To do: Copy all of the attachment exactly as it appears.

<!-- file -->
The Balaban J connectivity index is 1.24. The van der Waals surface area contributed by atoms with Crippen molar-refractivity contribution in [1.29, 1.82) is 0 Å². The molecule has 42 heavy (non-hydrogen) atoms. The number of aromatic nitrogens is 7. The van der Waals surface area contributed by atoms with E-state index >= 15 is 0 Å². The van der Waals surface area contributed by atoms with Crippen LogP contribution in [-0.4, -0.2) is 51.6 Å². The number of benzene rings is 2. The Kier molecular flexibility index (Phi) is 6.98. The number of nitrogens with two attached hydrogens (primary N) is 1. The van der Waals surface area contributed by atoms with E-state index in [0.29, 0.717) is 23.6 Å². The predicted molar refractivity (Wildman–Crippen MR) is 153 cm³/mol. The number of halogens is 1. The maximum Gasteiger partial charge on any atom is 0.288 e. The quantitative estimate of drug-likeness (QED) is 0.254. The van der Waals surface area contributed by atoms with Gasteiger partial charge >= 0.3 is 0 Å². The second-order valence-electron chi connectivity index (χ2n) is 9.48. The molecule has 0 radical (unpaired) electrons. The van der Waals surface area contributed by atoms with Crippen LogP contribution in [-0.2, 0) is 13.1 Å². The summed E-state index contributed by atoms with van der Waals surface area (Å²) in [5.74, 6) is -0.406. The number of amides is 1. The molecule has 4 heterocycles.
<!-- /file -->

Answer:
The Balaban J connectivity index is 1.24. The van der Waals surface area contributed by atoms with Crippen molar-refractivity contribution in [1.29, 1.82) is 0 Å². The molecule has 42 heavy (non-hydrogen) atoms. The number of aromatic nitrogens is 7. The van der Waals surface area contributed by atoms with E-state index >= 15 is 0 Å². The van der Waals surface area contributed by atoms with Crippen LogP contribution in [-0.4, -0.2) is 51.6 Å². The number of benzene rings is 2. The Kier molecular flexibility index (Phi) is 6.98. The number of nitrogens with two attached hydrogens (primary N) is 1. The van der Waals surface area contributed by atoms with E-state index in [0.29, 0.717) is 23.6 Å². The predicted molar refractivity (Wildman–Crippen MR) is 153 cm³/mol. The number of halogens is 1. The maximum Gasteiger partial charge on any atom is 0.288 e. The quantitative estimate of drug-likeness (QED) is 0.254. The van der Waals surface area contributed by atoms with Gasteiger partial charge >= 0.3 is 0 Å². The second-order valence-electron chi connectivity index (χ2n) is 9.48. The molecule has 0 radical (unpaired) electrons. The van der Waals surface area contributed by atoms with Crippen LogP contribution in [-0.2, 0) is 13.1 Å². The summed E-state index contributed by atoms with van der Waals surface area (Å²) in [5.74, 6) is -0.406. The number of amides is 1. The molecule has 4 heterocycles.